The Downtown Report Early March 2023
As we continue to delve into the history of Fullerton, the Chapman name comes up again and again.
The Chapman building remains the most imposing structure downtown, as it was back in 1928 when upon completion, it was the tallest building in all of Orange County.
Anyone with knowledge about Charles Chapman knows about his success but most likely thinks that Johnny Appleseed is just a legend. In truth, John Chapman was Charles Chapman’s ancestor, born in Massachusetts in 1774, known as Johnny Appleseed after he introduced apple trees to large areas of Pennsylvania, Ohio, Indiana, Illinois, and West Virginia.
There is even a museum in his name in Urbana, Ohio. So why would someone gain fame and fortune by simply sowing seeds across many states? Much like Charles, who earned fame and fortune via Valencia Orange Trees, John became a successful businessman, buying and selling many parcels of land on which he planted his seeds. He ultimately ended up with about 1200 acres, yet wore ‘pauper’s clothing’ and went barefoot, unshaven, with long, dark hair, and often slept in the woods. He was also a vegetarian. Hey, I think I know that guy.
The kicker to this story is that the apples he grew were used to make hard apple cider, not for eating. We’ll just leave that right there.
Well, do ya? We had over 300 We Love Fullerton banners all over town years ago, so we know you care. Since you do, consider heading to Morningside Presbyterian Church at 1201 Dorothy Lane on Saturday, March 11, from 7:30 am to 11 am.
Indulge in as many pancakes as you can handle. Add eggs, sausage, juice, coffee, and water if you like, and help Troop 97 support scouting outings and activities this year.
This troop has been here for 60 years, and we should all come out to meet them and their families while doing some good. Feed yourself for a worthy cause for only $12.
It’s time for our yearly Titan report from Tom Elliott. Here is hoping we have another parade downtown soon, GO TITANS.
“After a soggy start to the current CSUF Titan baseball season, I am optimistic about our team and their season going forward.
We had an impressive opening-day victory against #3-rated Stanford. Head coach Jason Dietrich and his staff have instilled a confident and veteran attitude that has his players believing in the long-held concept of ‘Titan Baseball.’
This year may prove to be the first step to getting the Titan brand back to National recognition and the level for which we are known.
Go to www.Fullertontitans.com for schedule and ticket information.
This is great local baseball at the right price. See you at Goodwin Field.”
Fullerton Musical Heritage
Waterspout to the west of us, tornado to the north, snow in our local foothills and on our nearby Pacific sands, massive rain showers and drifts of the never before heard of graupel, and yet, in the midst of all of this mayhem, a confirmation from a former Fullerton College student from his home in Idyllwild as he peered outside wondering if he might be snowed in.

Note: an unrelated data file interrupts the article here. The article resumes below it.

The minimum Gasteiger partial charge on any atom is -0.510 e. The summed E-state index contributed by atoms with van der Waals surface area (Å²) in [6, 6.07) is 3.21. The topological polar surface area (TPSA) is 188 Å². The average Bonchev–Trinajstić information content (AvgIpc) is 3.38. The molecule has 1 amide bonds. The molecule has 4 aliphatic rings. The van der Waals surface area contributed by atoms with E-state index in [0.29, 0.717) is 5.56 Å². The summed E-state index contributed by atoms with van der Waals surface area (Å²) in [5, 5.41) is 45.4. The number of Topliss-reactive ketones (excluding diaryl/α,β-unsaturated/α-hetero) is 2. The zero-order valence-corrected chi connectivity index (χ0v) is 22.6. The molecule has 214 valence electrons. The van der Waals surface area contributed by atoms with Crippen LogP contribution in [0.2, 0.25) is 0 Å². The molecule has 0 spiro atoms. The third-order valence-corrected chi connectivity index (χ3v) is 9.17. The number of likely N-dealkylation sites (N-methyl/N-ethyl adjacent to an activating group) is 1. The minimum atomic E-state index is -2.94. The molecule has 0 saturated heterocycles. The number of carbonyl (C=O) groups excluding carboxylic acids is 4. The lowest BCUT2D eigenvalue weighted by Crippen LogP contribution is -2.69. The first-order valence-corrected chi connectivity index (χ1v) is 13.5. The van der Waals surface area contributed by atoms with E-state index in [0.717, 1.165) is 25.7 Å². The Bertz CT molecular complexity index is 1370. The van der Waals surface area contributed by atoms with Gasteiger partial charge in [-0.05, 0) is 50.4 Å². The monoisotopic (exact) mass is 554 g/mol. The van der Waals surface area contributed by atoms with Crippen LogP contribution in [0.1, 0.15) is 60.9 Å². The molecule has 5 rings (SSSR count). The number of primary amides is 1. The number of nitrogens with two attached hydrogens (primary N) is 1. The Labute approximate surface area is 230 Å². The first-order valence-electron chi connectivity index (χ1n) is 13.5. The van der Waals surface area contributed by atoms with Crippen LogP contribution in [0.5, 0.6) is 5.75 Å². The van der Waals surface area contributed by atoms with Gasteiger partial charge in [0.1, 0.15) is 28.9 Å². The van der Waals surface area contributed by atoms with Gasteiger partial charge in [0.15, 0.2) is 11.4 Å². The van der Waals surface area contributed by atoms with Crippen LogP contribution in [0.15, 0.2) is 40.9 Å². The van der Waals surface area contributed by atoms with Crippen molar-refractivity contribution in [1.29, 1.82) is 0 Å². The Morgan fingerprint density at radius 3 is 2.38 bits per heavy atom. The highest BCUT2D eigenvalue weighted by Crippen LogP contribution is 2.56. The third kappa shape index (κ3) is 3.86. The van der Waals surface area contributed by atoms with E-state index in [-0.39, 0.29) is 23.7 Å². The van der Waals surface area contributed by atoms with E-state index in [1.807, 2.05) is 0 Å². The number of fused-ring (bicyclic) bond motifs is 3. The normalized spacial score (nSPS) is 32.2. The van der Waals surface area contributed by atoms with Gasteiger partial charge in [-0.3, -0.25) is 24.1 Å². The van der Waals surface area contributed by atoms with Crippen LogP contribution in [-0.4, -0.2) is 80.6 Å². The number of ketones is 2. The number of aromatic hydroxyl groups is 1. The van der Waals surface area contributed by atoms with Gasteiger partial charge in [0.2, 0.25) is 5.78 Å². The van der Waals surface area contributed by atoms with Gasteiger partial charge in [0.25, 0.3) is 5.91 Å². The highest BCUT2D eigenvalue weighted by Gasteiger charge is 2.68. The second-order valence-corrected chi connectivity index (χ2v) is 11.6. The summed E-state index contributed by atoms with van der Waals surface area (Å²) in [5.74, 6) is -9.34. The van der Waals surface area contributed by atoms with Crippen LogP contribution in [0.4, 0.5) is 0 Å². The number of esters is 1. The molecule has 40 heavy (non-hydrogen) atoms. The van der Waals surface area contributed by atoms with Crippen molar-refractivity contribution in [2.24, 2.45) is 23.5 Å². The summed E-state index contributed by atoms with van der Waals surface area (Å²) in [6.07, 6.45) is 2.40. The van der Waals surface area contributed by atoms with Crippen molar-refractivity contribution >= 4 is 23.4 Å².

Singer/songwriter Tim Buckley, dubbed one of the “Orange County Three” along with Steve Noonan and Jackson Browne, had indeed washed dishes at El Capitan Mexican Restaurant on Harbor in 1966 and ’67. He also very briefly attended Fullerton College.
According to Bill Sheppard, himself a well-known lead singer for local favorites The Stack- nobody on the kitchen crew believed Tim really was a musician. They found out soon enough when he released a string of well-received albums. Sadly, he passed away in 1975 but left behind a musical legacy that lives on, as well as a gifted son. Jeff Buckley was an incredible singer in his own right but tragically also died long before his time. If you are unfamiliar with either of them, it’s worth checking them out.
Start with “Song To The Siren,” which Tim performed live in 1968 on the final episode of “The Monkees” TV Show, or find “Hallelujah” by Jeff, both on YouTube.
Send answers to Mike at AllMedia@sbcglobal.net
Sorry, nice try, readers, but not from the 1930s, 40s, or even ’50s. This sign was first installed in the ’60s after the FPD moved the front desk from the side of the building to the current location.
What was the name of the Mexican restaurant that was once across the street from this, long before Sit ‘n Sleep took up residence?
Tommy Lasorda Memorial Highway Dedication and West Fullerton Little League Opening Day were celebrated
At the West Fullerton Little League opening day celebration, Assemblymember Sharon Quirk-Silva held a special ceremony honoring Tommy Lasorda’s wonderful contributions to the State of California and the world of baseball. Quirk-Silva said, “When I was in Junior High School, Tommy Lasorda visited my school to speak to us. It was the first time that I had the opportunity to see a Dodger. His generosity provided an opportunity for kids, such as myself, to attend a Dodger game. He was a generous humanitarian with boundless enthusiasm who always made time to help his community whenever asked. His legacy will live on in the local community.
Protect local journalism – please subscribe to the print edition or online edition of the Fullerton Observer. All editions are free, but subscriptions keep us printing, distributing, and posting the paper. Annual subscription is only $39/year. It only takes a minute – Click Here To Subscribe. Thank you for your support for the Fullerton Observer. Click here to view a copy of the print edition.
Categories: Community Voices, Downtown, History, Local Business, Local News
Leave a Reply